In 10 years, things have changed a lot. Where once it was Jeff Bridges’s Dude in The Big Lebowski, or Seth Rogen in … everything, shows such as Broad City and HBO’s High Maintenance, and the Netflix film Someone Great, have begun to shine a light on female stoners. Marijuana is fast becoming a lifestyle choice, rolled into the current vogue for “self-care”, and is no longer the sole preserve of bros who wake and bake in order to watch reruns of South Park. It is a key part of the latest cult lifestyle trend: “California sober”. A term coined by writer Michelle Lhooq, it sees people in LA shunning alcohol and drugs, apart from natural psychedelics and marijuana, fitting in neatly with Lewis and Price’s products and Lhooq’s own LA-based Weed Rave, where marijuana rather than class A drugs is the favoured party fuel.
“It was kind of tongue-in-cheek, obviously; I know I’m not sober-sober, but also a way to espouse a different paradigm when it comes to drugs,” explains Lhooq, the author of Weed: Everything You Want to Know But Are Always Too Stoned to Ask. “Our relationship to ‘drugs’ is quickly evolving, especially with the huge breakthroughs that researchers have discovered with weed and psychedelics being used for medicine and the wreckage that pharmaceuticals have caused,” she adds.
Lord Jones’s cannabis-infused Sigur Rós wild sigurberry gumdrops. Photograph: Lord Jones
However, there is one element to this rise in white indie musicians and millennial TV shows glamourising and normalising recreational marijuana that sits uneasily. The pop-cultural buzz runs adjacent to the fact that many black Americans are disproportionately targeted for cannabis crimes and remain in prison for offences related to the drug, despite its subsequent decriminalisation. Currently making the headlines is the case of 68-year-old Michael Thompson, who has been in jail since 1994 after selling cannabis to a police informant in Michigan, where the drug is now legal. This is an issue in which fame doesn’t help, either. Snoop Dogg was banned from Norway for two years for possession for the drug.
Lhooq is aware that something needs to be done in the US to reverse such treatment. “This is something that is being talked about in many corners of the cannabis industry,” she says. “The question of how to create a system of reparations is one of the most interesting and unique challenges this industry faces. One way that this could be turned around is for more companies to create give-back programmes, where a portion of their profits goes towards programmes or nonprofits that are fighting for criminal-record expungement and making it easier for those who have been imprisoned to enter the cannabis industry.”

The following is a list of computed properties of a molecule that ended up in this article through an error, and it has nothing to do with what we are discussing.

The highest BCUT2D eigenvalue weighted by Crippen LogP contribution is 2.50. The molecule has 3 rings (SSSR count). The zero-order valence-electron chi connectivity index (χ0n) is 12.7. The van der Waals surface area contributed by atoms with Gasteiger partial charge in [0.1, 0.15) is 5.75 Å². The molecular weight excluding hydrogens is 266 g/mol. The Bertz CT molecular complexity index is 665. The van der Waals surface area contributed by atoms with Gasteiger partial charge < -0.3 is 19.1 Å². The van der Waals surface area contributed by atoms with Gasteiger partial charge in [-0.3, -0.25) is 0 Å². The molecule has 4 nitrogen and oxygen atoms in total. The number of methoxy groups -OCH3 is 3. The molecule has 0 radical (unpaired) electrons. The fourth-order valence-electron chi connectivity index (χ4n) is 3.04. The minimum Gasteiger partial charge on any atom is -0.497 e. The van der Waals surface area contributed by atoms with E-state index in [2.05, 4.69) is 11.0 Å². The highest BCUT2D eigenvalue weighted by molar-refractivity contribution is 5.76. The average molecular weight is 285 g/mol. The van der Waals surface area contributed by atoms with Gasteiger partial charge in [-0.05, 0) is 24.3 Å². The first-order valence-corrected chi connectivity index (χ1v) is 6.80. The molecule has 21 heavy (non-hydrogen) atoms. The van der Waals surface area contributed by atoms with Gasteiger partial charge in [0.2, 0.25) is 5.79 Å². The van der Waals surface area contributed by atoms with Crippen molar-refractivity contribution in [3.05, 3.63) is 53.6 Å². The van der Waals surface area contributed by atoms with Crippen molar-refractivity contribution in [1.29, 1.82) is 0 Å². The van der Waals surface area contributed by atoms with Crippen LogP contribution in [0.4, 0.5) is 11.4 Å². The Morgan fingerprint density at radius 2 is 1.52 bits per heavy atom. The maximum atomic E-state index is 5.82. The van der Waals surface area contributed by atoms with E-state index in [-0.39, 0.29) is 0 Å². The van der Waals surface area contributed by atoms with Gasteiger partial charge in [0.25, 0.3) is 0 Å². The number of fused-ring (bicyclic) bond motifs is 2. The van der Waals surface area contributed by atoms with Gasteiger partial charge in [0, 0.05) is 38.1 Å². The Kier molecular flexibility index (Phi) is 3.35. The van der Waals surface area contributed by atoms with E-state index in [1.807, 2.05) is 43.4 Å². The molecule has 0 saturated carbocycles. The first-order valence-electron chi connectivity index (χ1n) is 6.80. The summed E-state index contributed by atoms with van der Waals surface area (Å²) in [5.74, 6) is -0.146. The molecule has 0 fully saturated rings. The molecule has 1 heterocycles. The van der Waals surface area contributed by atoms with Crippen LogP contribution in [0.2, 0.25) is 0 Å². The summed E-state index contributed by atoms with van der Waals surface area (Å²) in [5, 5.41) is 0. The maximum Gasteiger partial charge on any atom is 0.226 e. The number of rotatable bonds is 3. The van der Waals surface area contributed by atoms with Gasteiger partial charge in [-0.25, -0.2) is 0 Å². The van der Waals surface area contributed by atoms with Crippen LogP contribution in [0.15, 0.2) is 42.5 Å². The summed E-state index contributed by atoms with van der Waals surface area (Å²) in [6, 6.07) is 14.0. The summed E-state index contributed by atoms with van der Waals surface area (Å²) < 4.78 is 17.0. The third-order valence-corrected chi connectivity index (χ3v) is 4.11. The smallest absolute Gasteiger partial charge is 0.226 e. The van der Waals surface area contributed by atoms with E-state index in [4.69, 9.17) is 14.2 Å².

Back in the UK, things are somewhat different. Marijuana is still illegal and the canna-curious won’t be able to float away on a couple of Sigur Rós’s edible Wild Sigurberry gumdrops any time soon. But people are approaching a greener mindset. Cannabidiol – more commonly known as CBD – is weed without THC, AKA the psychoactive part that makes you want to get really into Pink Floyd and eat endless Jaffa Cakes. And so long as it contains no more than 0.2% THC, CBD is legal. It will not get you high, but its benefits are wrapped up in the wellness movement. In a medical industry that is still largely run by – and for – men, it is rare for a drug that reportedly helps pain unique to women get so much attention. Interestingly, another pop-cultural icon is at the forefront of the industry. Oscar-winning actor Whoopi Goldberg is a champion of CBD and THC products for period pain in the US, with her Whoopi & Maya line of tinctures, soaks and body rubs.
Rachna Patel, a former doctor who left the world of mainstream medicine after seeing the damage done by opioids, recently published The CBD Oil Solution. She sings the praises of CBD, explaining how it has helped her patients overcome everything from traumatic sexual history to period cramps. Her main concern about the boom in CBD, however, concerns the lack of regulation. “Right now, it’s out of control,” she explains, questioning the quality of some brands on the market. “If you’re using this as a lubricant, you don’t want some fungus up your vagina,” she says of the drug’s susceptibility to microorganisms. Quite.
Over in the US, we can expect to see more and more artists putting out their own strains of weed, with both Lewis and Price keen to add to their current product lines. “The folks at Willie’s Reserve [Willie Nelson’s weed line, through which Price releases her products] have been working with growers in Colorado to make me an indica strain,” says Price of her future plans. “I struggle with insomnia and back pain and indica is especially good with aiding such ailments. It’s more of a relaxing, sink down in the couch and fall asleep-type weed.”
As for music and celebrity’s swing towards a greener merchandise, Lhooq is certain this is just the beginning. “It definitely feels like any remaining stigma is pretty much gone. You could even say cannabis is the new perfume.”
Price, meanwhile, is just happy she is not going to land up in a cell for this latest venture, as she might have done a few years ago. “I sold weed for years illegally; once in college I picked up a pound of weed in Chicago and sold it ounce by ounce,” she says. “It’s always been a dream to do it again.”
Surely now it is only a matter of time before we see British artists getting involved. Adele-branded CBD throat sweets and Jorja Smith’s relaxing bath bombs, anyone?